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A Life Less Ordinary

The remarkable story of James Dunn

Throughout 2017 and 2018, I embarked on a journey that changed my life (read more here).

My good friend James was born on Tuesday 13 July 1993, in Liverpool, with no skin on his feet and one of his hands. It turned out he had epidermolysis bullosa (EB), a rare genetic condition that causes the skin to tear, blister, and become as fragile as the wings of a butterfly – which is why sufferers are sometimes known as ‘butterfly children’. An estimated 5,000 people have EB in Britain today. Most die by their mid-20s, from cancers or infections.

James and I first met in 2016. James had seen a video of a talk I gave at the British Museum. It had been a big year for him. Not only had he undergone gruelling treatment for his cancer, but his sister Gemma had told him that she was pregnant with a boy she was to call Tommy.

James confided in me that he’d really struggled with his mortality at that point in his life. He wanted his nephew to know Uncle James, but he didn’t know how long he had left.

‘My mind is a form of physical energy. I believe that,’ came the response. Several more dialogue boxes popped up: ‘It will eventually transform to the point where I don’t need it to be in this stupid body any more. You probably don’t understand what I mean. But basically I think I’ll just be something else one day. If life ends at death, then life would not be fair. I think life is fair. Therefore, life does not end at death.’

We decided we needed a way to record as much of James as possible, and we cooked up a plan to create a digital ‘time capsule’ of James’s thoughts and memories for Tommy. To capture them, I installed several smart speakers – first Amazon Echos, then Google Homes – in James’s house.

Quickly the devices recorded huge quantities of audio. But instead of simply keeping these recordings for posterity, we used them to create what in the AI world is known as a ‘corpus’ – a body of knowledge from which a machine can learn – and fed it into the algorithm that we normally us at Us Ai to create chatbots for my banking clients.

At that point we hadn’t thought about the implications of what we were doing. We were just two guys having fun with technology.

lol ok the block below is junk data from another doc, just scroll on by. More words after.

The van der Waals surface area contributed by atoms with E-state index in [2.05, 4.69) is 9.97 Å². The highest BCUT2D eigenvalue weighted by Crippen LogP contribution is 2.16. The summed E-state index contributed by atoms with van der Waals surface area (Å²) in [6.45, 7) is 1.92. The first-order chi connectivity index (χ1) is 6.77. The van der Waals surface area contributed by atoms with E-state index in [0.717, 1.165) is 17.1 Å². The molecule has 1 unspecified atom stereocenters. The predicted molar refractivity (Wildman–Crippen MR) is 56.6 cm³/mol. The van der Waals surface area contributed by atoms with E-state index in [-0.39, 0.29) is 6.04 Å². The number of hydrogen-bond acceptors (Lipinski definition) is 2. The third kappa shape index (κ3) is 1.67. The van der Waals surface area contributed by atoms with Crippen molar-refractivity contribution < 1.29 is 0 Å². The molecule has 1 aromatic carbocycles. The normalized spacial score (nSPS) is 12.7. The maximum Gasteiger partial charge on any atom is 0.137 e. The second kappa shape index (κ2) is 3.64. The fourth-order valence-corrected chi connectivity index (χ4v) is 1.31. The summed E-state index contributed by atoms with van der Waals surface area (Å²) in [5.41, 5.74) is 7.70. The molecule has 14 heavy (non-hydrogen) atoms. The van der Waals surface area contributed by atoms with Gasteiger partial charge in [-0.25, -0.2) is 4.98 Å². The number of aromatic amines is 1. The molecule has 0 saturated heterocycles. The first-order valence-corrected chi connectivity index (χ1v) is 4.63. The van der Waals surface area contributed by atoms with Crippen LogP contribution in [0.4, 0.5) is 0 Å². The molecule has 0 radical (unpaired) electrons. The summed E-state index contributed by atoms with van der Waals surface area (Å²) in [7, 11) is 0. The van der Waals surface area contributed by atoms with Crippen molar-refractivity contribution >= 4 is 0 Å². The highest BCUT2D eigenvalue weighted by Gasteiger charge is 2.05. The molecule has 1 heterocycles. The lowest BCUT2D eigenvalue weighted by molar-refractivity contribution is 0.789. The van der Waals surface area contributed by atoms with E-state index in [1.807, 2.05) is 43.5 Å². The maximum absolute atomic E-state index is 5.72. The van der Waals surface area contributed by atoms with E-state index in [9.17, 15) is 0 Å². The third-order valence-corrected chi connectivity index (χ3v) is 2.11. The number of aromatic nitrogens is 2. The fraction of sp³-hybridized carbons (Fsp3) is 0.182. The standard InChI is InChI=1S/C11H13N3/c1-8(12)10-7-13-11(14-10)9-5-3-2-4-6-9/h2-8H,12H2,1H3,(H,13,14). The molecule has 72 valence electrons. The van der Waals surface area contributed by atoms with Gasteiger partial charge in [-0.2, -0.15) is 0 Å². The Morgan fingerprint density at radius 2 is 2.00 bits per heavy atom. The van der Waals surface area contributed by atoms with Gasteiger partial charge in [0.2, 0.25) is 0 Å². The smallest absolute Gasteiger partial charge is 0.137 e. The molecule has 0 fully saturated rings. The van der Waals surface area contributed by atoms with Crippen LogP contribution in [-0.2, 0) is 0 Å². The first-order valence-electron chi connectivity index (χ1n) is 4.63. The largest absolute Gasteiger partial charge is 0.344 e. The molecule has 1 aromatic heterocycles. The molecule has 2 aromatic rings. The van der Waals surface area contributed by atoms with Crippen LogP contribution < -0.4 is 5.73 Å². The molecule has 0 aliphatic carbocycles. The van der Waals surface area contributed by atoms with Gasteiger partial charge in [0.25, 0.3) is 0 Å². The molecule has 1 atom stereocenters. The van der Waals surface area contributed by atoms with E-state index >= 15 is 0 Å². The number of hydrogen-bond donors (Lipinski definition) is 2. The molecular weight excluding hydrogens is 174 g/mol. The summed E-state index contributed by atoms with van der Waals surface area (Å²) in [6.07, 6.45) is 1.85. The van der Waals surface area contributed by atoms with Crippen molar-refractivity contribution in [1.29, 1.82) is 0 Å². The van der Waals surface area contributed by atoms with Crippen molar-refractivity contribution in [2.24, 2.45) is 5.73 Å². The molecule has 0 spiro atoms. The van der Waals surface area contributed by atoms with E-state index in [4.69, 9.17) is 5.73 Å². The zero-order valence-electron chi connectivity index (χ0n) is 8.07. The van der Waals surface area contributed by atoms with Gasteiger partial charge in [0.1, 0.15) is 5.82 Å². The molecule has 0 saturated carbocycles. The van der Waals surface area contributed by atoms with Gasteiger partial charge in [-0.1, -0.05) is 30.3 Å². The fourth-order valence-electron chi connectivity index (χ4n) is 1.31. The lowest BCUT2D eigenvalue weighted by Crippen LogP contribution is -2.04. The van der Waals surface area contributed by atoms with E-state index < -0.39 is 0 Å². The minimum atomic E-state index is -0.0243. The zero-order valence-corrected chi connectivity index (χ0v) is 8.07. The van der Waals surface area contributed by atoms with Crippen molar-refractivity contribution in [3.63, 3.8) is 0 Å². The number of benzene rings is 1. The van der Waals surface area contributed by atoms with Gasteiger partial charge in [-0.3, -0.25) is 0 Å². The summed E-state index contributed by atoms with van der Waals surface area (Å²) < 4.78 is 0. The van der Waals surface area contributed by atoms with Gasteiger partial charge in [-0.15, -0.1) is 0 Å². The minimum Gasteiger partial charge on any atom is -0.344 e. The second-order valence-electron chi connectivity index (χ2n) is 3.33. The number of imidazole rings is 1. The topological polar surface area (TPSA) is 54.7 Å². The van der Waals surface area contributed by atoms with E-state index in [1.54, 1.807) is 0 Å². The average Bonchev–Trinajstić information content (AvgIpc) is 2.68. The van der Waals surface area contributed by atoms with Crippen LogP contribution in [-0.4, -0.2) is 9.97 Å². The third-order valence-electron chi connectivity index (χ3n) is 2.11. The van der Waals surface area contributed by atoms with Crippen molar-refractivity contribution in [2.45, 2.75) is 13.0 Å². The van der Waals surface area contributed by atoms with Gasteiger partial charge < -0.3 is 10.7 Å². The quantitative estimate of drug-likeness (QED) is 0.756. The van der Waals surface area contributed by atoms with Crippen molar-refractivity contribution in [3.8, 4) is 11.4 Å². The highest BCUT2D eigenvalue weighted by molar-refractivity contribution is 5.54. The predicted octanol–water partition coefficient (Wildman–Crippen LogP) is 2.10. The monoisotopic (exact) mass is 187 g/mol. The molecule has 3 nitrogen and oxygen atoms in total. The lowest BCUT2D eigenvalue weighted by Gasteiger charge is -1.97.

Things turn an unexpected twist when on 12 July 2017, James and I gave a talk at a tech event at the London College of Fashion. Across the room, James spotted a 3ft-high robot, which its designers called Bo. For James, it was the moment when the project went from collecting as many thoughts in his head for reasons of documentation, to seeing a robot that could be autonomous… that could house this stream of consciousness. I can’t remember if we ever explicitly sat down and said this could be a version of you for when you’re not here, [but] the question of consciousness was implicitly there.

This video of James meeting BO for the first time really feels me with so much joy. The look on his face as the creators are demo’ing it to him is a look of ‘hope’. For a piece of technology to give someone like James hope, is a very special thing indeed.

Bo is the product of the remarkably talented, and visionary team at ‘Bots and Us‘. They develop state of the art robotics and AI products by combining social sciences with human-centred design and cutting edge engineering. We make robots that seamlessly integrate into day to day life.

Bo is the first incarnation of the Bots and Us technology. He is a social robot, an intelligent assistant for events, hospitality and retail.

Bots and Us was co-founded by Andrei Danescu & Adrian Negoita. Our thanks for their support is immeasurable. They didn’t just provide technology, they provided hope.

Find out more

I’ll let you find out the conclusion to our story, by watching my tribute to James at TEDx Liverpool in November 2019.

Big Life Fix – Courtesy of BBC 2

James first came to prominence in the UK through a TV show called ‘Big Life Fix’. The UK’s leading inventors got together to create ingenious new solutions to everyday problems and build life-changing solutions for people in desperate need.

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